The bus stop at the Barbican Gate, five minutes’ walk from the Dead Level Business Park, and just past the fork in the road by the abandoned Barbican inn, was deserted. The glass of the panel on the stop sign where the timetable should have been affixed was missing – indecipherable, faded graffiti occupying that space – but undoubtedly the bus departing the Sanctuary Café, Deadmans Beach, at 16:35 – that is to say, two hours later than the service that might have been caught by Edith Watkins on that fateful March day a year and six weeks previously – was due any minute. The time difference was intended to allow for the change in sunset time, including the introduction of daylight saving, since then. Sunset would have taken place around six o’clock then, and soon after eight now. But the weather was overcast. A small velvet bag containing two dice was extracted from a left-hand pocket. The dice were rolled on the low brick wall that bounded the narrow pavement.
Showing posts from 2018
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Before I continue posting extracts, here's a bit about my book: The Grey Area is a novel of approximately 93,000 words, divided into thirteen chapters. Although in part it uses the tropes of detective fiction, and is subtitled “A Mystery”, it is not a conventional crime or mystery novel. The narrative is set in a fictional landscape, but one which will be familiar to those acquainted with coastal locations in Sussex and Kent. Most of the action takes place between the village of Deadhurst and the nearby settlement and fishing community of Deadmans Beach, with excursions into the marshlands beyond. The central characters are: • Phidias Peralta, a private detective, who is living illegally in a unit within the Dead Level Business Park, and appears to be fleeing some private demons from his past. • Lucy White, his assistant, a single mother living in Deadmans Beach with her seven-year-old son George. The story proceeds by way of three “modes”, which alternate: 1. T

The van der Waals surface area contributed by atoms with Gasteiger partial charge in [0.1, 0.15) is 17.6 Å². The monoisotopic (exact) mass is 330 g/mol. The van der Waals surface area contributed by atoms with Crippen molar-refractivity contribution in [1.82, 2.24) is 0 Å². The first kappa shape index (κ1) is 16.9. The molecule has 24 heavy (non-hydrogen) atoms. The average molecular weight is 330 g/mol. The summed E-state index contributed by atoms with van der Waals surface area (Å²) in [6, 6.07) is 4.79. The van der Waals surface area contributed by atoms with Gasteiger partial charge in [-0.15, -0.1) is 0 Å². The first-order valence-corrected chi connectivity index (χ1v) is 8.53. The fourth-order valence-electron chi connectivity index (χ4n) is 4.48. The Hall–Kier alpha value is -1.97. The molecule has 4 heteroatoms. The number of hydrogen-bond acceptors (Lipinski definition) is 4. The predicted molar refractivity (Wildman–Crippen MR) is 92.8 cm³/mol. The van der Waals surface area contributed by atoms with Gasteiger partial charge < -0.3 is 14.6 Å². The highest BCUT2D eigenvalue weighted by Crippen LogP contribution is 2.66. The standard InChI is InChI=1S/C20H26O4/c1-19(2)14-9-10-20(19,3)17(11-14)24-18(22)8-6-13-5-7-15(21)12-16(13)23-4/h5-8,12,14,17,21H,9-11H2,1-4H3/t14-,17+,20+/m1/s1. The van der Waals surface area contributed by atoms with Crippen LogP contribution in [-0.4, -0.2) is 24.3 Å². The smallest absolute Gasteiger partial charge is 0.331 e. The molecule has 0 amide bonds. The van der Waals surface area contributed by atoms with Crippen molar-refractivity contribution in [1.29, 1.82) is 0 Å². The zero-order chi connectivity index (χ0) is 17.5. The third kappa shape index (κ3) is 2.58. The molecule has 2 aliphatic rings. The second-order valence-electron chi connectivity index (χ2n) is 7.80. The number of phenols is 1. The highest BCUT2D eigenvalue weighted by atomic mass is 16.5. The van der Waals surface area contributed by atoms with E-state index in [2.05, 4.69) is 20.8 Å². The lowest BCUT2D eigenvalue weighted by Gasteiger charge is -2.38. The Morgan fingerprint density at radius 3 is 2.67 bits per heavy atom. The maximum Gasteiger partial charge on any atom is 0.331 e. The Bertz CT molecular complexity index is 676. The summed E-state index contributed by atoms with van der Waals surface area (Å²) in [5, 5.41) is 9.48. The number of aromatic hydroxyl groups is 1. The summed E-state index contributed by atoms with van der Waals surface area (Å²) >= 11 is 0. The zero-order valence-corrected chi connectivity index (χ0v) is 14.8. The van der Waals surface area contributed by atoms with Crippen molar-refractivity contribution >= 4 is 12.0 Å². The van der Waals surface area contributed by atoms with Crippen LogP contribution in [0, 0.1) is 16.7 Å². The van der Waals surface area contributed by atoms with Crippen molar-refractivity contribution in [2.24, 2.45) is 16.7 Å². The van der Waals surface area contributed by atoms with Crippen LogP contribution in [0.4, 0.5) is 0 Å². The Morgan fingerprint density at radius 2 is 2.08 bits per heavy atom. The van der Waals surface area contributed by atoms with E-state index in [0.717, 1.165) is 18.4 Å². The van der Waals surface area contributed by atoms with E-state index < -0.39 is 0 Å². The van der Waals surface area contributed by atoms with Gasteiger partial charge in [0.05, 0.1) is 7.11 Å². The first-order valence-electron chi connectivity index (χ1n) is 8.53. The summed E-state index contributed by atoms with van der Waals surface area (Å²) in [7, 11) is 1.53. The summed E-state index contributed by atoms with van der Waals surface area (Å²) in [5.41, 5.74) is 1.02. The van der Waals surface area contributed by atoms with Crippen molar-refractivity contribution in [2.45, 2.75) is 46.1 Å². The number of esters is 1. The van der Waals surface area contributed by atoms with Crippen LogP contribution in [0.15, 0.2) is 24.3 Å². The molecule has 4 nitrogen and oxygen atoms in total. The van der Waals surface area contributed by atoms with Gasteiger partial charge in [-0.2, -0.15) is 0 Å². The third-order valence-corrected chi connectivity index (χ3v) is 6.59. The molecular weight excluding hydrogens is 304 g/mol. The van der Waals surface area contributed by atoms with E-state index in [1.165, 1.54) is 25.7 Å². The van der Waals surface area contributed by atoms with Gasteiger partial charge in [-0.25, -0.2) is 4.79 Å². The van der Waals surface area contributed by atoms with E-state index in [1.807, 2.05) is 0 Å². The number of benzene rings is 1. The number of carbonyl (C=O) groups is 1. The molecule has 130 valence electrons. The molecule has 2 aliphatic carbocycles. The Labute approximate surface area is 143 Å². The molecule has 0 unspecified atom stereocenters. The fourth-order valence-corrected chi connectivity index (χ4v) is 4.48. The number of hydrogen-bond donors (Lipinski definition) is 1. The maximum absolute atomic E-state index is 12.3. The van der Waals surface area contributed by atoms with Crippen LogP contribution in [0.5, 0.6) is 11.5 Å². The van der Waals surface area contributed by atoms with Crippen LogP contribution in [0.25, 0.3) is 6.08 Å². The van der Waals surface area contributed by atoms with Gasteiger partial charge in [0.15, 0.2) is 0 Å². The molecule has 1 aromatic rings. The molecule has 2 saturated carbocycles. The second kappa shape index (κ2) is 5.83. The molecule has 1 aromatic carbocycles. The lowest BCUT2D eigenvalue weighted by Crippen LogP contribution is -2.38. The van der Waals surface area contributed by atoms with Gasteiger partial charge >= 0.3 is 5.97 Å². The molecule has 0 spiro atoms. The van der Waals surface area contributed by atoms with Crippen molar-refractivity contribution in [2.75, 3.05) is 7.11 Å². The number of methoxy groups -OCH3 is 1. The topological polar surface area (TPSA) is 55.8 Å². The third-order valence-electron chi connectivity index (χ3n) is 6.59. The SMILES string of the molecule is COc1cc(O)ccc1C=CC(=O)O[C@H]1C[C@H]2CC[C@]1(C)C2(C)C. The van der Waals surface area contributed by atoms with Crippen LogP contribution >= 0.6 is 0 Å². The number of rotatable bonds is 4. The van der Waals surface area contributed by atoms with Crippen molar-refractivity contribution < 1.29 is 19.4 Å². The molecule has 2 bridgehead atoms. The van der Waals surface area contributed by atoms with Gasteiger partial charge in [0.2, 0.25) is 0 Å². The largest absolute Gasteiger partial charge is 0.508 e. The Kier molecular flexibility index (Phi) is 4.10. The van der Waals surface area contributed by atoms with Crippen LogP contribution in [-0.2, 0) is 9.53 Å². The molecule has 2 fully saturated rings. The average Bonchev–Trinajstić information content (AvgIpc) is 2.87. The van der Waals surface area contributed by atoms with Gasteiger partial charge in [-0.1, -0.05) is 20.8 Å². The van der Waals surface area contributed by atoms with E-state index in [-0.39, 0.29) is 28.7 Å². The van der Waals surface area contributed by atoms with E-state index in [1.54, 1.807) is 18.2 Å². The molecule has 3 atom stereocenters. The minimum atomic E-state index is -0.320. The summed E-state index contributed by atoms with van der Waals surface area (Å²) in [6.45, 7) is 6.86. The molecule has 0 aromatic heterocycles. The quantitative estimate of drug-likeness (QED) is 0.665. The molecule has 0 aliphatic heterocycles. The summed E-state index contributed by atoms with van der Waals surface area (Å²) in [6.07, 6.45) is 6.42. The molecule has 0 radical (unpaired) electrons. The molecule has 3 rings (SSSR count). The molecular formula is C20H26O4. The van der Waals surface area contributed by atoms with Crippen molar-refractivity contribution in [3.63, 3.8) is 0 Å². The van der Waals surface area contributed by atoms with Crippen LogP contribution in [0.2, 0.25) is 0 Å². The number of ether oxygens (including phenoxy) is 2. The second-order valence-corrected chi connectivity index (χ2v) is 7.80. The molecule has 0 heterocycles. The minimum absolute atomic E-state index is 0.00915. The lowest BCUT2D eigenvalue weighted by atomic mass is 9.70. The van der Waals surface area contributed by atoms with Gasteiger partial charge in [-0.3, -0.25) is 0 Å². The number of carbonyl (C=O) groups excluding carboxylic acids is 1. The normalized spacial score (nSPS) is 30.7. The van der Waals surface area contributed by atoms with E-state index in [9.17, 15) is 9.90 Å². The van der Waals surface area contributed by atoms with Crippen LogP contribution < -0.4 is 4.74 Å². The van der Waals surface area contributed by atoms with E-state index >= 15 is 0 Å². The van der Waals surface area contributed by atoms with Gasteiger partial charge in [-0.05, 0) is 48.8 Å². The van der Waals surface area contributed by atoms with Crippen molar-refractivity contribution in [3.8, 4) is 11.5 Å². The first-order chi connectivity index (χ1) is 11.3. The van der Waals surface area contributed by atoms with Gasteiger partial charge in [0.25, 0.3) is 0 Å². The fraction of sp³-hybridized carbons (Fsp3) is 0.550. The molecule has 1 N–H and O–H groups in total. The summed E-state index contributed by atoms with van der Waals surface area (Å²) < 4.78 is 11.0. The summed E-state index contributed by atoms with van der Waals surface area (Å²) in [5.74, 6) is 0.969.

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I've abandoned this blog for over a year, but ... My latest novel, The Grey Area , has been completed for a few months now. I'd hoped Unthank Books, the publishers of Country Life , would take it on, but it appears they are no longer commissioning new single-author books, although they have not said so publicly. Looks like the same story elsewhere in independent publishing. Very gloomy. Anyway, while I investigate other ways of publishing this book, which I'm very happy with, I'm going to post extracts here. This first one you can also find in the latest, terrific issue of Golden Handcuffs Review , which is my novel's first appearance of any sort in actual print on actual paper. But check out that issue also for the David Antin feature, for poems by Maurice Scully and Alice Notley, the latest instalment of Peter Quartermain's memoir, and, may I modestly add, my own appreciation of the late, great David Bromige. I am also honoured to be sharing page space wit